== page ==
Leaving the CEO role at CAEPLA means new opportunities to serve landowner interests

By Dave Core

The announcement at the CAEPLA website said “as any farmer knows, spring is a time for renewal.” And spring 2018 indeed is a season of change for CAEPLA, “a time for a fresh start, new projects and a time of optimism.”

It is with great optimism that I have chosen to resign as CEO of CAEPLA and turn the reins over to Annette Schinborn. She is more than capable of fulfilling the role.

Annette came highly recommended to CAEPLA in 2010. Since then she has proven her value in a number of different roles at our organization, a progression that has led naturally to the role of CEO.

This change in leadership opens the door to many opportunities. A new generation of leadership means new energy and a new breed of landowner professionals. Each will contribute to a renewal of CAEPLA’s effort to find a way forward for energy infrastructure projects built ethically on a foundation of property rights. Such a foundation is the surest way to instill confidence in society where energy industry safety and environment are concerned.

Meanwhile, I will not be disappearing into the sunset—I’m not retiring.

The restructuring of our management team means I get to look forward to focusing on CAEPLA-negotiated business settlements, regulatory/government interactions, research development, industry relations and representing CAEPLA on committees—all with a view to better serving you, the energy infrastructure landowner.

It will also free up some of my time to devote to my growing business interests outside CAEPLA.

When I reflect back on where we started, our goals and vision, and now look at where we are today … we have evolved considerably and contributed to significant change. CAEPLA has stayed well ahead of the curve and are well positioned to continue to influence future developments.

CAEPLA’s founders were all full-time farmers and ranchers. Busy people committed to agriculture: crops, animals, growing food, raising families, stewardship of our soils and environment, while also running our businesses. People who took responsibility for what was “ours” by ensuring that those who came on our land did not continue to dump their liabilities on us as they had been for the previous 40 years.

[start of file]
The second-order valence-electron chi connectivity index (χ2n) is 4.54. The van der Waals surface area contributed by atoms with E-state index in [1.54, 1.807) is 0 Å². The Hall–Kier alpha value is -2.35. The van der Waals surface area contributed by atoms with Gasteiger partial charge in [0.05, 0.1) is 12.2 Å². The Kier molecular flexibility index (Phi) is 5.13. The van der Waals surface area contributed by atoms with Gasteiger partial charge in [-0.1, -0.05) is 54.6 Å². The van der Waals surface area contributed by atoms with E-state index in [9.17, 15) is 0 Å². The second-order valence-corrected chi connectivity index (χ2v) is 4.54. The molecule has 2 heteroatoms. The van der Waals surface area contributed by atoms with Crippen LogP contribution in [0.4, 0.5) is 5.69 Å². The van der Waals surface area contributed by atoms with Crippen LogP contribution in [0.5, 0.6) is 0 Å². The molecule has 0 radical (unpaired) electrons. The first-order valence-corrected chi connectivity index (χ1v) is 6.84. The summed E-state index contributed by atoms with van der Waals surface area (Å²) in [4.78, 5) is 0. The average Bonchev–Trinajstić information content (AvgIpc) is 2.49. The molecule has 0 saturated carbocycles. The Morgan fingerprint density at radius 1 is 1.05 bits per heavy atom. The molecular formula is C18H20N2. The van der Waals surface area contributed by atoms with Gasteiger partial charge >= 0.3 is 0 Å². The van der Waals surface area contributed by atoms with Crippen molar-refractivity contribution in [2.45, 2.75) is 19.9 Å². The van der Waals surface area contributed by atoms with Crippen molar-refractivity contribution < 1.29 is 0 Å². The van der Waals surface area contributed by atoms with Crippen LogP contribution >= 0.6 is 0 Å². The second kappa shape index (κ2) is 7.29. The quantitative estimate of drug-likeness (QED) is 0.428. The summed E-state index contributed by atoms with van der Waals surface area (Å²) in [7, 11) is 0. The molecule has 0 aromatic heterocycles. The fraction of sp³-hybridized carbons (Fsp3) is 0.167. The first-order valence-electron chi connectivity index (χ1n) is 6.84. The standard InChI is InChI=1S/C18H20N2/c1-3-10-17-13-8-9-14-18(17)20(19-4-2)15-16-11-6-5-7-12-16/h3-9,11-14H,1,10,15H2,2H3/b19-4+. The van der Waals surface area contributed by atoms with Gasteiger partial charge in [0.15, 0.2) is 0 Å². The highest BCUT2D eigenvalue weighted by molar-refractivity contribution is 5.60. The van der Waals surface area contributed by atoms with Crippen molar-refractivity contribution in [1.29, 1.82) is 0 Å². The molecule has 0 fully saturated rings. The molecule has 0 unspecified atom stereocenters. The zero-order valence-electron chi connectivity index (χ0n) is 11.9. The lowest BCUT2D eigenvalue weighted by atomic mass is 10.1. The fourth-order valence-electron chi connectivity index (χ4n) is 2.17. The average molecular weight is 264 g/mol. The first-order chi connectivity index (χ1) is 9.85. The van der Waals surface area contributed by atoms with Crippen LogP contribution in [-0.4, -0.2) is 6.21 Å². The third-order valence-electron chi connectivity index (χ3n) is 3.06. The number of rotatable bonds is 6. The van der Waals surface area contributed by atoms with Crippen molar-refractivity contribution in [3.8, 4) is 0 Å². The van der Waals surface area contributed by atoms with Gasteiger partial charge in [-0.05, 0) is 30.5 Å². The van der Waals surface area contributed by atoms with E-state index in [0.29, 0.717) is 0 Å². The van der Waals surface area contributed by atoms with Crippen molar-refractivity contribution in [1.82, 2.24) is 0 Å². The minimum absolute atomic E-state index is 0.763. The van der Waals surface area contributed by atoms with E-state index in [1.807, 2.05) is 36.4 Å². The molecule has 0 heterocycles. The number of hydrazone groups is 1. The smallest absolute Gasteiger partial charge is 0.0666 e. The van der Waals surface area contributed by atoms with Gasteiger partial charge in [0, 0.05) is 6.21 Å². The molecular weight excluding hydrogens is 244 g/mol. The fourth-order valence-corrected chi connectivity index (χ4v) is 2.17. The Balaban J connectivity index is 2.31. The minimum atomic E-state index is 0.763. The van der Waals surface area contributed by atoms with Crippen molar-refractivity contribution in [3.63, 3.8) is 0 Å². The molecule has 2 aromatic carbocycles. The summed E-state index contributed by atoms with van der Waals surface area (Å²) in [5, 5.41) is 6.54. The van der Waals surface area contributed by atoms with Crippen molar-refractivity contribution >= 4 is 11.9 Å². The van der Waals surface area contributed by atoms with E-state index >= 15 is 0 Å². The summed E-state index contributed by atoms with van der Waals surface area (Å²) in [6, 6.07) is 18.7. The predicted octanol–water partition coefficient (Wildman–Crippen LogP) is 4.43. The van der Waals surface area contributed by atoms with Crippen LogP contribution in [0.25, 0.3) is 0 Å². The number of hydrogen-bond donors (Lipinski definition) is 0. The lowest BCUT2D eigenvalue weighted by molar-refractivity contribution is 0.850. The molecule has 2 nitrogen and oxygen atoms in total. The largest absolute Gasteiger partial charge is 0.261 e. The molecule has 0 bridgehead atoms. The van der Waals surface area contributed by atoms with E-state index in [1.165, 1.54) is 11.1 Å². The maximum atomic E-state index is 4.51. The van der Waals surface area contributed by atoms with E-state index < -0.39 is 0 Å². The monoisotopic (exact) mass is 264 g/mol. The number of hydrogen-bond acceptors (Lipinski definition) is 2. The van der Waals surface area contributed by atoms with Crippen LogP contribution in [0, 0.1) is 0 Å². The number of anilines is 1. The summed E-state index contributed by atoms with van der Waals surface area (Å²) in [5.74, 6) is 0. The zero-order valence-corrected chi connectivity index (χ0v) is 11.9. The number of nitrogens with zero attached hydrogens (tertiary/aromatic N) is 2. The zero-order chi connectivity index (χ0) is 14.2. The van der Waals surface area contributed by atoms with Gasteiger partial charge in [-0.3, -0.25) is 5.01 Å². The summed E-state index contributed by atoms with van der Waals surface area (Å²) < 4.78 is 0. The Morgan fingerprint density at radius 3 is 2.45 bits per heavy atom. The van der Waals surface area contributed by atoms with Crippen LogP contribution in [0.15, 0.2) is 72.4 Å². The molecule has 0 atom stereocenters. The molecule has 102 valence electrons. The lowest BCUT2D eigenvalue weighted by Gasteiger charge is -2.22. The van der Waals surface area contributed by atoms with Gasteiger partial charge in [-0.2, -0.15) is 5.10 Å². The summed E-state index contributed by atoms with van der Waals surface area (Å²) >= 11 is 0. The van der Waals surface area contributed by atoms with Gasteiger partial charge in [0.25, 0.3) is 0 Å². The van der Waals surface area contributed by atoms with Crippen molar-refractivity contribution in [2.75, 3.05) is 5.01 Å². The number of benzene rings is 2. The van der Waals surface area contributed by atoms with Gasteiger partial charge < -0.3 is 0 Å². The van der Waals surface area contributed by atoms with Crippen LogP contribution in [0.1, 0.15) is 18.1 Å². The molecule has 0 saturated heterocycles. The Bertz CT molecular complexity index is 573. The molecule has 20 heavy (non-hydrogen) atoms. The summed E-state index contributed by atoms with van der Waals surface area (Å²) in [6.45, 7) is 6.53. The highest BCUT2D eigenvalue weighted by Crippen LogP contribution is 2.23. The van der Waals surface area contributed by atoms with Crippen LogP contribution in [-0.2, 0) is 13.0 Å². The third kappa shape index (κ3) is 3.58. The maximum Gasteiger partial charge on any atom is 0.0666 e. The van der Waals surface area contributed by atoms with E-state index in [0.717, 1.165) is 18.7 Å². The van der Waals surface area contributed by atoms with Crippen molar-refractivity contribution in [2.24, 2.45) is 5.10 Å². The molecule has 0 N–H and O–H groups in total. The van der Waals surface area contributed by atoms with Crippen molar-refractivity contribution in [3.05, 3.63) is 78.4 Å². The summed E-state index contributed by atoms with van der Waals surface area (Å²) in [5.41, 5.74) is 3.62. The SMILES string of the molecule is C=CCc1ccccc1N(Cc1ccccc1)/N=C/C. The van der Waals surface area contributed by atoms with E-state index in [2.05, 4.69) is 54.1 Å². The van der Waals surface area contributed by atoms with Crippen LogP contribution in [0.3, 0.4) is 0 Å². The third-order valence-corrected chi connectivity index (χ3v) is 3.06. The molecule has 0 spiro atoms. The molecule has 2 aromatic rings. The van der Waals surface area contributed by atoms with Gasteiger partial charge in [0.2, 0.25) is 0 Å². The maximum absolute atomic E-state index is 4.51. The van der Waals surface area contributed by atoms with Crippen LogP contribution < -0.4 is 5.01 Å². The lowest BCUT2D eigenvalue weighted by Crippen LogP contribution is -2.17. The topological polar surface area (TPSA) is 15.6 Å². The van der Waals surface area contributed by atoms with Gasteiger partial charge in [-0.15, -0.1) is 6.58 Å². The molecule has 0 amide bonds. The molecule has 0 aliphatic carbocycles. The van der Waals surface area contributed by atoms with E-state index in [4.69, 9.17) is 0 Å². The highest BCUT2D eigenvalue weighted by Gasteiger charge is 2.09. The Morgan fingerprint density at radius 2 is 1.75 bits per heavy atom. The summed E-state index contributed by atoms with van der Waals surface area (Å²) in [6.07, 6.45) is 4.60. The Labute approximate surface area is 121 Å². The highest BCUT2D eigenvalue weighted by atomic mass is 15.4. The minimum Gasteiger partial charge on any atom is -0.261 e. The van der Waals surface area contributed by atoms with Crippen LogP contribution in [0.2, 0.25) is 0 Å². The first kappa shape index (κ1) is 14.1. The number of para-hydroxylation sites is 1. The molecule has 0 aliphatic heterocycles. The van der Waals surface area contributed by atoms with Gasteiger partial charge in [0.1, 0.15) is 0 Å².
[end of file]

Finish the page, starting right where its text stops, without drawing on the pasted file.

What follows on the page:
We were disgusted by energy companies and others disrespecting our property and our rights through the use of threat of expropriation and right of entry; a transfer of our hard-earned wealth to the profit margin of company shareholders.

We were frustrated by federal National Energy Board legislation that provided multibillion-dollar companies with a kind of rent control—by controlling the price of their most important input, land. Regulations that granted permission to compromise our soils, our normal farming practices, our environmental stewardship responsibilities, and left us with costs that put our families and businesses at risk.

 A better way

The article “The Book That Inspired CAEPLA” in our Summer 2016 Pipeline Observer edition explains it well. I encourage you to check it out on our website, if you haven’t already read it.

In 2000 our goal was simply to show the energy industry, regulators and governments that treating landowners with respect is a better way to get projects built, built right and on time.

Standards set through respect for property rights in negotiated business agreements set the bar on safety and environmental stewardship standards made it easier for industry regulators to approve projects while reassuring the public projects are indeed sound.

At a number of times over the past 18 years our board of directors and I have looked optimistically outside the box, listened carefully to interested individuals, and hired experts and other professionals to help us continue to move forward and to find new ways to promote our ideas.

Encouragingly, there is an interest on the part of young professionals and some entrepreneurs in the energy industry in doing things differently. Many now embrace a new approach to getting pipelines built. Some of these individuals see CAEPLA and our ideas as the vehicle for change and want to get involved.

So while it’s time for me to step aside, I will not be stepping down or out of the organization. My role now is to support the next generation of the energy landowner movement and support Annette in her new role by taking on special projects that advance landowner interests in harmony with industry.

I am excited for the future. I hope those of you who appreciate what CAEPLA has accomplished and understand the credibility we have created will give us a call and help us plan for the future of property rights and the energy industry in Canada.

Dave Core is CAEPLA’s Director of Special Projects, having served as President and CEO from 2000 to 2018. Dave is the principal at Dave Core and Associates, a firm consulting on land management, agribusiness, and property rights issues.


Pipeline Observer


Landowner-driven, CAEPLA advocates on behalf of farmers, ranchers, and other rural landowners to promote safety and environmental protection through respect for your property rights.